“Blackfish” may have moved viewers and supporters of banning orca shows at SeaWorld, but it had no clout Tuesday in Sacramento.
Assemblyman Richard Bloom, D-Santa Monica, had introduced the legislation after attention given the “Blackfish” documentary on CNN and elsewhere.
KPBS reported via The Associated Press: “AB2140 .. will be revisited in the next year after a study is conducted.”
Democratic Assemblyman Anthony Rendon of Lakewood, chairman of the committee, “said the issue of killer whales in captivity is too complex to be decided after a hearing of less than two hours,” the Los Angeles Times reported.
Fox 40 TV in Sacramento reported that committee members were “greeted with a packed hearing room on the fourth floor of the state Capitol. Dozens were crammed into the hallway outside the room, watching committee members and speakers on monitors.”
A short time after testimony began, Fox 40 said, the panel decided to hold the bill for interim study, “saying they need more time to study the details of the bill and the impacts on the orcas.”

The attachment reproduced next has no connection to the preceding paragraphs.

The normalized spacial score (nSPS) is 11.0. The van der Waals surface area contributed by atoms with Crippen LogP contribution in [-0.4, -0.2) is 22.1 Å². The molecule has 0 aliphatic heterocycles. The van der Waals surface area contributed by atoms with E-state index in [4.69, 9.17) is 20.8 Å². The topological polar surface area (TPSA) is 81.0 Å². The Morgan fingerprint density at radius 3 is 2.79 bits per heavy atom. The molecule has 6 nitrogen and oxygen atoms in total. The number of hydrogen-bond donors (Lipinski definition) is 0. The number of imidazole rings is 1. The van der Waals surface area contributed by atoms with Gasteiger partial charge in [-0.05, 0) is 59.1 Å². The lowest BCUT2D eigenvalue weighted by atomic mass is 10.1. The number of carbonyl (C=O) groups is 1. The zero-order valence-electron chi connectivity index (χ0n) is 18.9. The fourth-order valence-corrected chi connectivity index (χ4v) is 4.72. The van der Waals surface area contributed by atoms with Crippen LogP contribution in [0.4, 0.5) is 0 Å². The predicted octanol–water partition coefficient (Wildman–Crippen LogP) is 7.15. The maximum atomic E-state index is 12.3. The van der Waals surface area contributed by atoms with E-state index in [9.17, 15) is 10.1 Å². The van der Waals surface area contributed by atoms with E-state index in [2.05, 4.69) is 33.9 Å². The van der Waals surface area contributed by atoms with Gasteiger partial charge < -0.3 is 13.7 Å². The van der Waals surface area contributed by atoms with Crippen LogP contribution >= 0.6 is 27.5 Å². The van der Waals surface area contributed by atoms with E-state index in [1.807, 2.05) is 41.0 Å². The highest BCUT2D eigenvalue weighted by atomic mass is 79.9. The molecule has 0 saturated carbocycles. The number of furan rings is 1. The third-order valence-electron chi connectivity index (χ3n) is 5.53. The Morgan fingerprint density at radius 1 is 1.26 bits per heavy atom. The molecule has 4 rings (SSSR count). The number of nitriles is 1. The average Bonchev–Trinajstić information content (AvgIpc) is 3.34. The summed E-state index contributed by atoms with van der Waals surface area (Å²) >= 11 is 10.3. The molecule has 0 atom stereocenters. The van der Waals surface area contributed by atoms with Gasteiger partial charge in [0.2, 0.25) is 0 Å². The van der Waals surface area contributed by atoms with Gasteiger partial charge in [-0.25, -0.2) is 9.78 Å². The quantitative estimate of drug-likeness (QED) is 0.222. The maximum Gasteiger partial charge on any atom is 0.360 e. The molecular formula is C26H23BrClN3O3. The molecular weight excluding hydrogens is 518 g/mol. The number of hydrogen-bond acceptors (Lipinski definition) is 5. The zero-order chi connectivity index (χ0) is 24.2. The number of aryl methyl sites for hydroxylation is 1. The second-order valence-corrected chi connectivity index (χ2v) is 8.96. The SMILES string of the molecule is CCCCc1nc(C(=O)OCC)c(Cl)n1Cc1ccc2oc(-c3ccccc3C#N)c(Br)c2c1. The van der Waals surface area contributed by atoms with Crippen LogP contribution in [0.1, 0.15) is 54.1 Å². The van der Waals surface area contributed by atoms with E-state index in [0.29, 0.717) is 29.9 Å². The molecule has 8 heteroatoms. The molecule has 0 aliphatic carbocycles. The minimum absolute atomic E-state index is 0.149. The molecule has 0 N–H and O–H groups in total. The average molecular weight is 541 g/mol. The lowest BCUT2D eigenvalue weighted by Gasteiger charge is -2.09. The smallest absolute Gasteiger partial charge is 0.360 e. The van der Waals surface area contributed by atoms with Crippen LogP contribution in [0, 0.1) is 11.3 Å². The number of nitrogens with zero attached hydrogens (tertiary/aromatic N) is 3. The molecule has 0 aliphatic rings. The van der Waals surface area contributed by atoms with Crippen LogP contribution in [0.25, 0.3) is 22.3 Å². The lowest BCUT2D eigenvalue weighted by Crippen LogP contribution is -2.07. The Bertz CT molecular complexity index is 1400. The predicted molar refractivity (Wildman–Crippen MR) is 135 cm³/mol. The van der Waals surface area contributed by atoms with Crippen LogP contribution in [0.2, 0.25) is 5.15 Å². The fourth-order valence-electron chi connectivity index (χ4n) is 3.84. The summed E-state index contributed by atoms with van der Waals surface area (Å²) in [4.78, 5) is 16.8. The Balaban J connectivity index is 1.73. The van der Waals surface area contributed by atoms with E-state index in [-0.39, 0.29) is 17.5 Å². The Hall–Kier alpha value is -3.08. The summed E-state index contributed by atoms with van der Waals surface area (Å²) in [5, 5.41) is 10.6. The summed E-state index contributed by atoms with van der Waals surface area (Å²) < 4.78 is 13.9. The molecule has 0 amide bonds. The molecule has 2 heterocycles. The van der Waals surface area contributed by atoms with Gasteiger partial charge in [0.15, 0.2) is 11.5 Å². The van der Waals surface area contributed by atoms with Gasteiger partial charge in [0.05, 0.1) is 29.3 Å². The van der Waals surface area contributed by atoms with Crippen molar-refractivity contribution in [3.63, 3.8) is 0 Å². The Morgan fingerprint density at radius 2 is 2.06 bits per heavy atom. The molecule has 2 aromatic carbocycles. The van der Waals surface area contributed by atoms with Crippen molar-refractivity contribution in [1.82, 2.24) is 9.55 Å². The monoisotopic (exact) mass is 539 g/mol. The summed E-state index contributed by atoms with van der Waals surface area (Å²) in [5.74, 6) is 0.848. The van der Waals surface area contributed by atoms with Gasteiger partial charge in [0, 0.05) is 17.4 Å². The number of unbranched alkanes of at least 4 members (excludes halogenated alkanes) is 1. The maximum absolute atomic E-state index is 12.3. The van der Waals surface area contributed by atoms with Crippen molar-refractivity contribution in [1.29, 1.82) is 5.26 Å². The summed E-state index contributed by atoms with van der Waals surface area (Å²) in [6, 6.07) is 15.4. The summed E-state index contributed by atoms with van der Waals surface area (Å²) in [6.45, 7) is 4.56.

An editorial published in Tuesday’s Sacramento Bee opposed the bill, saying:
“If the animal advocacy groups supporting proposed legislation to ban orcas in captivity have their way, orca shows at SeaWorld would be shut down permanently. But don’t believe that it will be a ‘Free Willy’ ending; a ban could do real harm to the very animals it seeks to protect. … SeaWorld’s orcas would remain at the park but be deprived of both the exercise they get from training and performing and the social lives these creatures have now. …
“It would also mean that millions of people – 4.6 million visited SeaWorld San Diego last year – wouldn’t make any connections with or learn about the marine mammals.”
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